[ubuntu-uk] Partitioning Question
lproven at gmail.com
Sat Mar 10 17:12:10 UTC 2012
On 10 March 2012 17:00, alan c <aeclist at candt.waitrose.com> wrote:
> On 10/03/12 14:32, Nigel Verity wrote:
>> bit of advice on partitioning, please.
>> currently dual-boot Xubuntu and Windows 7. I've now got to the happy
>> situation where I no longer need any Windows applications.
>> Consequently I'd like to delete Windows and reclaim the 80 Gb of disk
>> space it takes up. Would I be better off simply clearing down the
>> whole machine and re-installing Xubuntu from scratch, or is it safe
>> to mess about with the partitions using a tool like GParted. If the
>> latter, perhaps somebody knows of a good idiot's guide, as I've had a
>> few problems in the past resizing partitions.
> By far the safest thing, if you have to edit partitions at all (back
> up first anyway), is to leave the empty windows partition in place,
> but greatly resize it smaller, say to 1GB whatever. Then resize the
> ubuntu larger to fill the gap. A conventional ubuntu dual boot install
> would have also created an extended partition to enable use of
> logical partitions so the ubuntu will often be in /dev/sda5 whatever.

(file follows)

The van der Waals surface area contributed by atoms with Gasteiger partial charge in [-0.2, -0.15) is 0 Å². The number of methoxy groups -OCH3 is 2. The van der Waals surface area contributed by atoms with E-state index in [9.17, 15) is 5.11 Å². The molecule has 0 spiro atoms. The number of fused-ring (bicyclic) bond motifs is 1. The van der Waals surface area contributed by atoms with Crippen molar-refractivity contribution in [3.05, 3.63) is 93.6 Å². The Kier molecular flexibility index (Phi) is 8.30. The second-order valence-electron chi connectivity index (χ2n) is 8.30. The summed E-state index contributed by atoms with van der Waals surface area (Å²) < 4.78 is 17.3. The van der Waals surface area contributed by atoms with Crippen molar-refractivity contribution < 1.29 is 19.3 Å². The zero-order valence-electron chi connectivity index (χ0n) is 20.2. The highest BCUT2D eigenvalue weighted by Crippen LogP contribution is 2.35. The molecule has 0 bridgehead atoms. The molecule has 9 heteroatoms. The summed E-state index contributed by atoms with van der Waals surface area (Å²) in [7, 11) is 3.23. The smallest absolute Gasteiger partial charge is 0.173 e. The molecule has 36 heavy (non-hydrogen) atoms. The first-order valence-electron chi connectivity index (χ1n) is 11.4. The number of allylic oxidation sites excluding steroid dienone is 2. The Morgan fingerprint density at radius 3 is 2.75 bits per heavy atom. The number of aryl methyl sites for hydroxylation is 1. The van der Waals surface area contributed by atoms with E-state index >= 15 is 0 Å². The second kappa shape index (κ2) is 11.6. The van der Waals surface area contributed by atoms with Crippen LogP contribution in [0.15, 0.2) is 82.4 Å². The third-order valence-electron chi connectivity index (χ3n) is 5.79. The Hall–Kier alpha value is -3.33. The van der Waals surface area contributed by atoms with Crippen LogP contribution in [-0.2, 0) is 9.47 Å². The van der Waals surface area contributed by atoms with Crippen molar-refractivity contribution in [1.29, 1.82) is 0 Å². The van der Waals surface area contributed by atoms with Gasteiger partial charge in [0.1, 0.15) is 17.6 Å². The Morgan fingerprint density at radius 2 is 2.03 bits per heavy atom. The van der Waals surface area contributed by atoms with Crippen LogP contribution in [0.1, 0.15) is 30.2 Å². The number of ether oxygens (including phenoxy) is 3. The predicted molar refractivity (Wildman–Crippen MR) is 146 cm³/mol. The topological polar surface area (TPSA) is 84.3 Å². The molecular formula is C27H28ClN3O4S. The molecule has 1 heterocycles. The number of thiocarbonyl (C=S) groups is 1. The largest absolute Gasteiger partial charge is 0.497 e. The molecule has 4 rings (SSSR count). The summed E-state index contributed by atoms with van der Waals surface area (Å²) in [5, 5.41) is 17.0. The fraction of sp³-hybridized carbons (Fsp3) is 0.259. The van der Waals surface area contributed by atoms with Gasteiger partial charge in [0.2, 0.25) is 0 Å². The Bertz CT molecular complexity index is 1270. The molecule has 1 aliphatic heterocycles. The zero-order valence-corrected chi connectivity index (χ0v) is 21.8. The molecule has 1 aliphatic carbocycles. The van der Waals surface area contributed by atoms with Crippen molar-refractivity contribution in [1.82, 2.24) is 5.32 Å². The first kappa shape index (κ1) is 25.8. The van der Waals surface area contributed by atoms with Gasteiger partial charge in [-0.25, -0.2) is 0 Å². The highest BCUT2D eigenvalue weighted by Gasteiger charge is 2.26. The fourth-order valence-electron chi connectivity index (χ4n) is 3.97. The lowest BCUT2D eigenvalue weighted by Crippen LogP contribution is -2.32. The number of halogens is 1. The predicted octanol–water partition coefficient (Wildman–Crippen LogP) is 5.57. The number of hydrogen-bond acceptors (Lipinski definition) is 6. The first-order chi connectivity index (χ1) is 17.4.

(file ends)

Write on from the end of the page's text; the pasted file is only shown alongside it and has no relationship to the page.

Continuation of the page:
> If this is in your case too, then an intermediate action would be to
> resize the extended partition before expanding the ubuntu partition.
> If I am correct here (?)
> The advantage of all this would be that the MBR will likely point to
> the original Ubuntu partition name (sda5?)
> If you delete a partition entirely it is possible (?) that the clunky
> partition system will rename partitions on the fly and ubuntu will not
> boot without a reinstall of GRUB.
> good luck
That's true & good advice.
You could, of course, give Windows a major clear-out - uninstall
everything, empty the bin, empty all your data directories, remove all
user accounts but "administrator", delete all your temp files and
uninstall files, disable hibernation, and then defrag it.
Then in Ubuntu, remove its swap file (C:\PAGEFILE.SYS) and
C:\HIBERFIL.SYS if it's still there.
Then shrink the partition down as small as it will go. You could
easily reclaim 70 of your 80GB that way, even if it's Windows 7.
Then leave it - it's handy for upgrading the BIOS and things like that.
OTOH I can understand the appeal of a completely "clean",
MICROS~1-free machine. :¬)
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